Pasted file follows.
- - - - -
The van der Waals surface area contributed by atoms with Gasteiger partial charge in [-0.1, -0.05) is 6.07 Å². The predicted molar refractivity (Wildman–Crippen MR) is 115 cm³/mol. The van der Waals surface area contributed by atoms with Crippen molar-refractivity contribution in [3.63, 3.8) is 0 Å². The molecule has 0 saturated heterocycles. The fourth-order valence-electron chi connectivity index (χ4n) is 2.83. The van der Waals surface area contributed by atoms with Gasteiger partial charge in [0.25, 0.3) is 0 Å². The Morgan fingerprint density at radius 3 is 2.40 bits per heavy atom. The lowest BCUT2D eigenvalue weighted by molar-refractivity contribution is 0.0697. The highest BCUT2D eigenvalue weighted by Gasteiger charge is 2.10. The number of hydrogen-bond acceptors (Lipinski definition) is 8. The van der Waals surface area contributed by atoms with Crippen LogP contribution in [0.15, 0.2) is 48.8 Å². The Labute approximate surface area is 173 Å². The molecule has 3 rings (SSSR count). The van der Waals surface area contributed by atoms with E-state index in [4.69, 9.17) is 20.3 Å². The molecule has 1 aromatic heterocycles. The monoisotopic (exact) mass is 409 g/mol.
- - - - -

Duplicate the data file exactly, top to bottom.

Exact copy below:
The van der Waals surface area contributed by atoms with Gasteiger partial charge in [-0.1, -0.05) is 6.07 Å². The predicted molar refractivity (Wildman–Crippen MR) is 115 cm³/mol. The van der Waals surface area contributed by atoms with Crippen molar-refractivity contribution in [3.63, 3.8) is 0 Å². The molecule has 0 saturated heterocycles. The fourth-order valence-electron chi connectivity index (χ4n) is 2.83. The van der Waals surface area contributed by atoms with Gasteiger partial charge in [0.25, 0.3) is 0 Å². The Morgan fingerprint density at radius 3 is 2.40 bits per heavy atom. The lowest BCUT2D eigenvalue weighted by molar-refractivity contribution is 0.0697. The highest BCUT2D eigenvalue weighted by Gasteiger charge is 2.10. The number of hydrogen-bond acceptors (Lipinski definition) is 8. The van der Waals surface area contributed by atoms with Crippen LogP contribution in [0.15, 0.2) is 48.8 Å². The Labute approximate surface area is 173 Å². The molecule has 3 rings (SSSR count). The van der Waals surface area contributed by atoms with E-state index in [4.69, 9.17) is 20.3 Å². The molecule has 1 aromatic heterocycles. The monoisotopic (exact) mass is 409 g/mol.